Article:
Rhodochiton atrosanguineum- Purple Bell Vine

Rhodochiton atrosanguineum- Purple Bell Vine

Sometimes I feel like if I put out to the universe what I am looking for then these things tend to show up. Okay, universe, you’ve been alerted, on the top of my “plant wish list” is Rhodochiton atrosanguineum, “Purple Bell Vine”.  Are you familiar with this plant? The first time I saw Rhodochiton atrosanguineum was during a garden visit as part of the Garden Writers Association conference in Buffalo, New York last summer. As I toured this homeowner’s garden taking photos I literally stopped when I saw this plant. It doesn’t happen too often that I see an entirely new plant. Well, new to me, that is. What could this be?  Where do I get one? The Purple Bells Vine was being grown on a small obelisk structure and had completely engulfed the metal frame.  The deep purple flowers were hanging from top to bottom. It’s gorgeous, isn’t it? I couldn’t help but to start researching this plant as soon as I sat down on the bus. Here’s what I’ve discovered: From Annie’s Annuals and Perennials: Introduced from Mexico way back in 1833, Rhodochiton atrosanguineum is a funky fast growing option for baskets or a shady trellis. Vines stay a compact 10’ and produce masses of bell-shaped, maroon-purple, pendant flowers that dangle like flowery ornaments on fine threadlike stems. Inspiring! Lovely 2”, heart-shaped leaves edged in purple adorn its tendrils. Best blooms occur in bright shade throughout Summer and Fall. Protect from frost in Winter or bring indoors. Rich soil and a good feedings will make for a happy vine. Part shade to full shade. From Select Seeds: This refined beauty of a vine was introduced from Mexico in 1833. The small heart-shaped toothed leaves are dark green with burgundy edges. The violet bell-shaped flowers have a maroon “clapper”, and the 2″ flowers sway from the ends of thread-like stems. Try it in containers or twining up string trellises where it will bloom until late fall freezes. Lifecycle: Annual Hardiness: Tender Annual Color: Violet Size: 6-10 ft Season: Summer to fall Sun: Full sun Soil: Rich, moist, well-drained So I think the real question at this point is: Am I ordering plants or...
Using Pinterest for easy garden design

Using Pinterest for easy garden design

Today I am writing a short article on how I use Pinterest for easy garden design tools. Yes, Pinterest can become a black hole of time spent looking endlessly at home decor, gardens, plants, pets and everything else I never even knew I wanted.  But, it can also be inspirational, insightful and help you organize your thoughts. I swear, Pinterest really can help with easy garden design and especially plant selection. Plant Selection Okay, I admit that some direction is needed. Do you have an idea in mind? One of my projects last summer was adding a new mixed perennial and shrub bed outside of our kitchen window and near our back deck. One new bed a year has been my self imposed limit!  I really appreciate gardens that are well planned and have color combinations that compliment the plants. Lyndale Park Gardens always comes to mind for me when I think of very thoughtful color design. I decided that I wanted this new bed to have a combination of purple, orange and chartreuse. Bright and vibrant, this bed will not have room for reds, pinks or yellows. One of the reasons I started my Pinterest board was to help me see the plants I was considering together and this easy garden design tool also helped me eliminate plants where the colors were just not compatible (sorry, lupines).   Below shows a screenshot of my board for this flower bed. You can see the actual Pinterest board HERE and explore the full potential plant palette. I don’t think this bed will ever include all of these plants, but it is a great visual to see what looks good together and what doesn’t. It also helps me to make sure I am only purchasing, and pinning, zone appropriate plants.   Plant Records In addition to helping me decide what I wanted to buy throughout the season, or start from seed, this board also serves as a way to record what I buy. For instance, PowWow Echinacea was on sale one afternoon so I picked up several of these. While this cultivar was not specified on my “New Flower Bed” board, I searched for an image of this to add. This will help me remember the varieties of plants far longer than I am able to keep track of the tags.   I should mention that the label for this board, “New Flower Bed,” was far from inspirational. I’ve since changed it to “Backyard Deck Bed” to help specify where these are at, and because I know there will be another new flower bed in my future! Curious what this actually looks like?  Stay tuned for an update to come....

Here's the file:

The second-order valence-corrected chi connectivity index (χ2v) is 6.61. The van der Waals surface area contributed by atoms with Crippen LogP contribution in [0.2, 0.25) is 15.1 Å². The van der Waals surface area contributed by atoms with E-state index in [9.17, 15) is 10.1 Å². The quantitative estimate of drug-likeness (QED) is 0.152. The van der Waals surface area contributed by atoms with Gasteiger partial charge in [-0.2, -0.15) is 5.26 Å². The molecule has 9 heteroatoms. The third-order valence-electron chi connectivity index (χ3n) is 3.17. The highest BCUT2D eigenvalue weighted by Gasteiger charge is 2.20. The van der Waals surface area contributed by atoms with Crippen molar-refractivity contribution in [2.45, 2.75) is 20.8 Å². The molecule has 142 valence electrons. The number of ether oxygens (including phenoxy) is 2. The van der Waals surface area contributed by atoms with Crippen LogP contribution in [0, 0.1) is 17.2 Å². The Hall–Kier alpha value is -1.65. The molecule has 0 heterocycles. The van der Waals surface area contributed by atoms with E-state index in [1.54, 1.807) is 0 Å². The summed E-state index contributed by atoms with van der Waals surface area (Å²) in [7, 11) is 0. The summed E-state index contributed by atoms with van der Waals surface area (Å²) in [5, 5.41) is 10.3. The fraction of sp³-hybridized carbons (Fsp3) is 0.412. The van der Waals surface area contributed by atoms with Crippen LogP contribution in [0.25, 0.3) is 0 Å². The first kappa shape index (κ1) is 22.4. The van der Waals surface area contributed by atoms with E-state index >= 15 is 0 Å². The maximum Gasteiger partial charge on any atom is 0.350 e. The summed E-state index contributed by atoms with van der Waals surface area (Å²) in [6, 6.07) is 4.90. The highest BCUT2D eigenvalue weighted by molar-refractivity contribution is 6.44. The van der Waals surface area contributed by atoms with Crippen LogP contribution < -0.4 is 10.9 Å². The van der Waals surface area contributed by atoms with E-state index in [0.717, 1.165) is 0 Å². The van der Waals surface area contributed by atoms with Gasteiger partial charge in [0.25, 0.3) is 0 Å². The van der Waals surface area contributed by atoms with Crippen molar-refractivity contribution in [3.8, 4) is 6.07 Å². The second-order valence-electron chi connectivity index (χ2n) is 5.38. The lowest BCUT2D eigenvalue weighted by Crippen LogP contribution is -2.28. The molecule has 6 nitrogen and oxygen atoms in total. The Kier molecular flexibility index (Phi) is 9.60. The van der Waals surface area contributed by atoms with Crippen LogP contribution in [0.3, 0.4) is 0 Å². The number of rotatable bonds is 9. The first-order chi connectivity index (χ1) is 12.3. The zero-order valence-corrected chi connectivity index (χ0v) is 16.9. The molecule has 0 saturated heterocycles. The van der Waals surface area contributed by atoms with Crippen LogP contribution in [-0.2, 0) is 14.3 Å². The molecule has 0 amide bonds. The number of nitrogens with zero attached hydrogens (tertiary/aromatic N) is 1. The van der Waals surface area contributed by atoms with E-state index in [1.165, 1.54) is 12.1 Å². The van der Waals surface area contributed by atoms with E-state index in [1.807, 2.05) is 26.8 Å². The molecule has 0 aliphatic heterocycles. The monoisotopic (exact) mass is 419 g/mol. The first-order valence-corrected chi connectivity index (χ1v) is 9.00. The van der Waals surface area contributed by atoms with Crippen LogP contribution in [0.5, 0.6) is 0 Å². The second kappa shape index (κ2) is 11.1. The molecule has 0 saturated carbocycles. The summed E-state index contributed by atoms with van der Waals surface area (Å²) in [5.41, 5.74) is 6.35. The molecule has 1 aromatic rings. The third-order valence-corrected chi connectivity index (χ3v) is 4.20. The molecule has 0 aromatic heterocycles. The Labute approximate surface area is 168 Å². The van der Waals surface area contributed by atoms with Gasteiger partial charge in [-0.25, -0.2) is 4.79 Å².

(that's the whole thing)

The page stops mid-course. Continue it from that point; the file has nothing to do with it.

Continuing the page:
Controlling mealybugs on succulents

Controlling mealybugs on succulents

Imagine my surprise when I came across a major mealybug infestation on my succulents. Mealybugs on succulents are not rare, however I was surprised to see just how many I (or rather my aeoniums) had to deal with!  I was cleaning up some plants and as I turned this container a half turn, bam! There they were.  How did I get mealybugs on my succulents? That’s a good question. Quite honestly, they’ve probably always been there, but just not in these numbers. Stressed plants are going to be more favorable to mealybugs, so that may be an indicator which plants need some care. Mealybugs on succulents is common and since I did bring in a lot of plants from outside this fall, I may have accidentally brought these pests indoors too. When we lived in Florida it wasn’t uncommon to have an outbreak in the landscape occasionally. Hibiscus are especially prone to this and you can see how I dealt with those HERE. What do mealybugs look like? Mealybugs look like little pieces of cotton stuck to the plant. They are often found along the stem and where leaves attach to the stem is a really good place to look. The mealybugs shown here have found a nice protected place under the canopy of the leaves on this aeonium. Outdoors it would provide them protection from the elements, in my house it provides them a place to hide where I am not likely to see them! According to California Extension, “Mealybugs suck sap from plant phloem, reducing plant vigor, and they excrete sticky honeydew and wax, which reduces plant and fruit quality, especially when black sooty mold grows on the honeydew. Large accumulations of mealybugs, their egg sacs, and wax can be unattractive. High populations feeding on foliage or stems can slow plant growth and cause leaf drop; however, healthy plants can tolerate low populations without significant damage. ”   How do I get rid of mealybugs on succulents? The supplies for this are simple: Rubbing alcohol and Q-tips. I like to pour some of the rubbing alcohol into the cap and then use the Q-tip to soak up as much as possible. Then, simply touch the wet tip to the mealybugs. Sometimes they will turn black instantly (my favorite!) and if there are a lot you can kind of wipe them up with this. This is also a good time to look for any dead or yellowing leaves that might have collections of these mealybugs on them. I just remove these and throw them in the trash in combination with the alcohol rub down. Once cleaned the plant looks great again. I will keep my eye on it for a few weeks to come back and treat any mealybugs that were missed. What a simple and easy way to treat mealybugs on succulents without introducing unwanted chemicals or pesticides into your...